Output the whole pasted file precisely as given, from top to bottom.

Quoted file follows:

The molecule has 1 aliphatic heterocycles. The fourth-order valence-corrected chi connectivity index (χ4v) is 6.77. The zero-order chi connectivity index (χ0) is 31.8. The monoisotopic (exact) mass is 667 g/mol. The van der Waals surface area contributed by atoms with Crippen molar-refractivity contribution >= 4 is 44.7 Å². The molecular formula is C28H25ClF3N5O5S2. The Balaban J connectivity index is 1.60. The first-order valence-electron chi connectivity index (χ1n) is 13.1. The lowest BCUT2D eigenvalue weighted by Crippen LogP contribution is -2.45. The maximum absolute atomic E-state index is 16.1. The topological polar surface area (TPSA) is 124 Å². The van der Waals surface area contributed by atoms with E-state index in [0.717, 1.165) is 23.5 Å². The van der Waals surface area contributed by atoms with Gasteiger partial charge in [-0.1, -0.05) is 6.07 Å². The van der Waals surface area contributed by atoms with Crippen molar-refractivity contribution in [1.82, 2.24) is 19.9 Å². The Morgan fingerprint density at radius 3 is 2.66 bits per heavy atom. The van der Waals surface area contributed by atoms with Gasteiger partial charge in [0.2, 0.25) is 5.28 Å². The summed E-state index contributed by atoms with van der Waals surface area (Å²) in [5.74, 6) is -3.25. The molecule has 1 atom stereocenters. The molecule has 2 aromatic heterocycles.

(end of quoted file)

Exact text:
The molecule has 1 aliphatic heterocycles. The fourth-order valence-corrected chi connectivity index (χ4v) is 6.77. The zero-order chi connectivity index (χ0) is 31.8. The monoisotopic (exact) mass is 667 g/mol. The van der Waals surface area contributed by atoms with Crippen molar-refractivity contribution >= 4 is 44.7 Å². The molecular formula is C28H25ClF3N5O5S2. The Balaban J connectivity index is 1.60. The first-order valence-electron chi connectivity index (χ1n) is 13.1. The lowest BCUT2D eigenvalue weighted by Crippen LogP contribution is -2.45. The maximum absolute atomic E-state index is 16.1. The topological polar surface area (TPSA) is 124 Å². The van der Waals surface area contributed by atoms with E-state index in [0.717, 1.165) is 23.5 Å². The van der Waals surface area contributed by atoms with Gasteiger partial charge in [-0.1, -0.05) is 6.07 Å². The van der Waals surface area contributed by atoms with Crippen molar-refractivity contribution in [1.82, 2.24) is 19.9 Å². The Morgan fingerprint density at radius 3 is 2.66 bits per heavy atom. The van der Waals surface area contributed by atoms with Gasteiger partial charge in [0.2, 0.25) is 5.28 Å². The summed E-state index contributed by atoms with van der Waals surface area (Å²) in [5.74, 6) is -3.25. The molecule has 1 atom stereocenters. The molecule has 2 aromatic heterocycles.